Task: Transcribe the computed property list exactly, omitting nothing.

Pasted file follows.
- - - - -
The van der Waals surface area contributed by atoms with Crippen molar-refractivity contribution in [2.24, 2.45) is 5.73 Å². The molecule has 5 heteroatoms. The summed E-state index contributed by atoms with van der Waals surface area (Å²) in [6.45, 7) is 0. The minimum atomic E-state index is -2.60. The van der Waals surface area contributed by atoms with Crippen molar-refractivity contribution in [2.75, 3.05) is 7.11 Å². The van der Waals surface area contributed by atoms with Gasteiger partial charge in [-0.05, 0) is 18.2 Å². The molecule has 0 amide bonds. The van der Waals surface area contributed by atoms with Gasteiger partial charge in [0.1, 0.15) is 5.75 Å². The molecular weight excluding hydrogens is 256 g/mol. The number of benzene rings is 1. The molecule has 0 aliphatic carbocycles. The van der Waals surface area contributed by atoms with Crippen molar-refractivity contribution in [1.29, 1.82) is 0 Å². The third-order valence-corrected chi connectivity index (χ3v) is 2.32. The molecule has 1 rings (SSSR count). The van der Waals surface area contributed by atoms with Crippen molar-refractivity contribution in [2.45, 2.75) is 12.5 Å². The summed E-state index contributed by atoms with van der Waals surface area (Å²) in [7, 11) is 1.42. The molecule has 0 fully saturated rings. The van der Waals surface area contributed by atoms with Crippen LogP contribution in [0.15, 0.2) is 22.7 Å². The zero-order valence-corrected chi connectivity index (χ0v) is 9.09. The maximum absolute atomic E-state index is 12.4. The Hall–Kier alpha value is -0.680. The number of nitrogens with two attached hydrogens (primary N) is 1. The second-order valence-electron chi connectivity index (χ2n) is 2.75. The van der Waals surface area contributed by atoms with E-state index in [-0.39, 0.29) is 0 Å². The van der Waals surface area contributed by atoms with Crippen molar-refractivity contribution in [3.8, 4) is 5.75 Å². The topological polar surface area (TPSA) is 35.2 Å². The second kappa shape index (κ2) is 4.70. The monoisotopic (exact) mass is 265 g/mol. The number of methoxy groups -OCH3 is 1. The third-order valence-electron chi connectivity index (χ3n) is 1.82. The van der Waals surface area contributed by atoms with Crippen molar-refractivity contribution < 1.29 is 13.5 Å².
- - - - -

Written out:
The van der Waals surface area contributed by atoms with Crippen molar-refractivity contribution in [2.24, 2.45) is 5.73 Å². The molecule has 5 heteroatoms. The summed E-state index contributed by atoms with van der Waals surface area (Å²) in [6.45, 7) is 0. The minimum atomic E-state index is -2.60. The van der Waals surface area contributed by atoms with Crippen molar-refractivity contribution in [2.75, 3.05) is 7.11 Å². The van der Waals surface area contributed by atoms with Gasteiger partial charge in [-0.05, 0) is 18.2 Å². The molecule has 0 amide bonds. The van der Waals surface area contributed by atoms with Gasteiger partial charge in [0.1, 0.15) is 5.75 Å². The molecular weight excluding hydrogens is 256 g/mol. The number of benzene rings is 1. The molecule has 0 aliphatic carbocycles. The van der Waals surface area contributed by atoms with Crippen molar-refractivity contribution in [1.29, 1.82) is 0 Å². The third-order valence-corrected chi connectivity index (χ3v) is 2.32. The molecule has 1 rings (SSSR count). The van der Waals surface area contributed by atoms with Crippen molar-refractivity contribution in [2.45, 2.75) is 12.5 Å². The summed E-state index contributed by atoms with van der Waals surface area (Å²) in [7, 11) is 1.42. The molecule has 0 fully saturated rings. The van der Waals surface area contributed by atoms with Crippen LogP contribution in [0.15, 0.2) is 22.7 Å². The zero-order valence-corrected chi connectivity index (χ0v) is 9.09. The maximum absolute atomic E-state index is 12.4. The Hall–Kier alpha value is -0.680. The number of nitrogens with two attached hydrogens (primary N) is 1. The second-order valence-electron chi connectivity index (χ2n) is 2.75. The van der Waals surface area contributed by atoms with E-state index in [-0.39, 0.29) is 0 Å². The van der Waals surface area contributed by atoms with Crippen molar-refractivity contribution in [3.8, 4) is 5.75 Å². The topological polar surface area (TPSA) is 35.2 Å². The second kappa shape index (κ2) is 4.70. The monoisotopic (exact) mass is 265 g/mol. The number of methoxy groups -OCH3 is 1. The third-order valence-electron chi connectivity index (χ3n) is 1.82. The van der Waals surface area contributed by atoms with Crippen molar-refractivity contribution < 1.29 is 13.5 Å².